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Electromagnetic General Relativity

  1. Jun 7, 2009 #1
    I wonder if maybe this is a question that a lot of people have asked; if so, I apologize; a quick search didn't seem to turn up any relevant results.

    Why isn't there an equivalent of general relativity for electromagnetism? Coulomb's law, at least, has the same form as Newton's law for gravity. And, in my very limited understanding of the matter, I don't see what there is in the motivation for general relativity that doesn't also apply to electric forces. For example, a person weightless in an elevator can't tell whether the earth has vanished or he is in free fall. Similarly, an electron shouldn't be able to tell whether it's free-falling in an electric field or floating in a field-free region. What gives? Is magnetism the difference?
     
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  3. Jun 7, 2009 #2

    dx

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    It certainly can. If you have two charged particles of unequal charge in a closed box, then an applied electric field will accelerate them both differently. The key thing about gravity is that all bodies are given the same acceleration.
     
    Last edited: Jun 7, 2009
  4. Jun 7, 2009 #3

    tiny-tim

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    Hi The_Duck! :smile:

    From the PF Library on geodesic deviation …

    Electromagnetic comparison:

    By comparison, the world-line deviation equation between world-lines followed by two charged particles with the same charge/mass ratio freely moving (in flat Minkowski spacetime) in an electromagnetic field is:

    [tex]\frac{D^2\,\delta x^{\alpha}}{D\tau^2}\ =\ \frac{q}{m}\,F^{\alpha}_{\ \mu\,;\,\beta}\,V^{\mu}\,\delta x^{\beta}[/tex]

    where [itex]q[/itex] is charge, [itex]m[/itex] is mass, and [itex]F[/itex] is the electromagnetic tensor
     
  5. Jun 7, 2009 #4
    As dx has said, electric fields accelerate different particles differenty. Gravitational fields never do. There can never be an Equivalence Principle for EM. An experimenter in a closed box can easily detect an externally applied EM field.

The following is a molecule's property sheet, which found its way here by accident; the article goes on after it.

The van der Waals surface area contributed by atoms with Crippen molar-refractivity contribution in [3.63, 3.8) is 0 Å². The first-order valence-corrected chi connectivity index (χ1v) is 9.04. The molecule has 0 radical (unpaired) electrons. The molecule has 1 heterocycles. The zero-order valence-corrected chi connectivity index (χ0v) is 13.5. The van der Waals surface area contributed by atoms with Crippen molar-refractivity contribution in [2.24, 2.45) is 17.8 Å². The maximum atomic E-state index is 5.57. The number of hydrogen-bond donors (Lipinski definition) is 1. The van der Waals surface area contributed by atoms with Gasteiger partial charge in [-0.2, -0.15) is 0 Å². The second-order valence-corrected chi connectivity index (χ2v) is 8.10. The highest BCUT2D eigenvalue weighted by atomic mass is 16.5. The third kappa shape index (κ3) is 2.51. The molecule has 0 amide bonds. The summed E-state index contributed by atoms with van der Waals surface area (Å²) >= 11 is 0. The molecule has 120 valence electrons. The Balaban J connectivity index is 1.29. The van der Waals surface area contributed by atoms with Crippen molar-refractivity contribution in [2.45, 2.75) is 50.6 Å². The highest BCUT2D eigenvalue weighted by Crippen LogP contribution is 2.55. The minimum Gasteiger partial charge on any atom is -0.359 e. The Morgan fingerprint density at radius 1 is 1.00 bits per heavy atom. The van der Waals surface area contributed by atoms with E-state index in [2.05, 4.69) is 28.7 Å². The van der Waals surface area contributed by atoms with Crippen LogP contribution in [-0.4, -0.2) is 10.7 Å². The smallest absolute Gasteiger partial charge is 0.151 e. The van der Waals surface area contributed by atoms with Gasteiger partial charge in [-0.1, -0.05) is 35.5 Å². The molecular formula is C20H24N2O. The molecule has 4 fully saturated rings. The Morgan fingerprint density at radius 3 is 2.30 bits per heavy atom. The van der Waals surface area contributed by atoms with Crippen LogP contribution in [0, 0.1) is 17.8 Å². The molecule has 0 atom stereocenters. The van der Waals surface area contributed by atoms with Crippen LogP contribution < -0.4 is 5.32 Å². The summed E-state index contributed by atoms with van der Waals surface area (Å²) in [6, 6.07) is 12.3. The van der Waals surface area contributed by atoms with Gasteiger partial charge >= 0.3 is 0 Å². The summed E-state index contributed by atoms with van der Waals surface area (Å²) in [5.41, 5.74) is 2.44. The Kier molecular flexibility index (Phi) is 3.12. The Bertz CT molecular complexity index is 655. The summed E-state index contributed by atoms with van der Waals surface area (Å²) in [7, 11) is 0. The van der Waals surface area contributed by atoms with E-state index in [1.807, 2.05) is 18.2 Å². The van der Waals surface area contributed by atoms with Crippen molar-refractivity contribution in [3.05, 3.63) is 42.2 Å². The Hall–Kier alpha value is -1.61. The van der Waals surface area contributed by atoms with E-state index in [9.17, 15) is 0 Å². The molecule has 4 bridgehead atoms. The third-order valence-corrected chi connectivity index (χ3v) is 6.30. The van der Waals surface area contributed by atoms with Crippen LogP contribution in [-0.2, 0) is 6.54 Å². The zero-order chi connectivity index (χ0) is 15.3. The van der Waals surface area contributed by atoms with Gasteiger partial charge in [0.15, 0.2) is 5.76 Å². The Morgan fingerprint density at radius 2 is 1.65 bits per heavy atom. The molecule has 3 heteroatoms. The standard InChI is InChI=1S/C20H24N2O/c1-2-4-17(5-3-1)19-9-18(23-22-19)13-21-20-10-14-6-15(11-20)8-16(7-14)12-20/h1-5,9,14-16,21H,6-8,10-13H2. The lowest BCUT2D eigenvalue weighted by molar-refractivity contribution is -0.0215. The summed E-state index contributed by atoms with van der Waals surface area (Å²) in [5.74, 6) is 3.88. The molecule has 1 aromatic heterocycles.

The electromagnetic potential energy is not electrically charged, yielding a linear field equation. The gravitational field DOES generate its own gravity, making the Einstein equations nonlinear.

    Magnetism is NOT a difference between EM and gravity. Magnetism is electricity + relativity. Similar effects occur gravitationally and are sometimes referred to as "gravitomagnetism." In that language, gravitomagnetism is responsible, for instance, for the Earth apparently responding gravitationally to the instantaneous position of the Sun rather than its retarded position, even though gravitational effects must travel at c.
     
    Last edited: Jun 7, 2009
  6. Jun 7, 2009 #5
    Thanks for the very informative replies. The wikipedia page on gravitomagnetism is really interesting. Presumably you can derive equations for gravitational waves from the gravitomagnetic equations just like you can get electromagnetic waves out of Maxwell's equations?

    I'm still not completely satisfied, though. Suppose the matter in the universe universe consisted entirely of electrons. Then all bodies would accelerate equally in an electric field, right? Could you conduct an experiment in such a universe to distinguish acceleration from electric fields?
     
  7. Jun 7, 2009 #6

    atyy

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    Yes.

    mg=kma (gravitational mass proportional to inertial mass by universal constant k), a=g/k

    qE=ma, a=qE/m, since q/m is a universal constant in your universe, it looks like the answer is no (neglecting gravity between electrons).

    But it has nothing to do with magnetism. It has to do with whether q/m is a universal constant.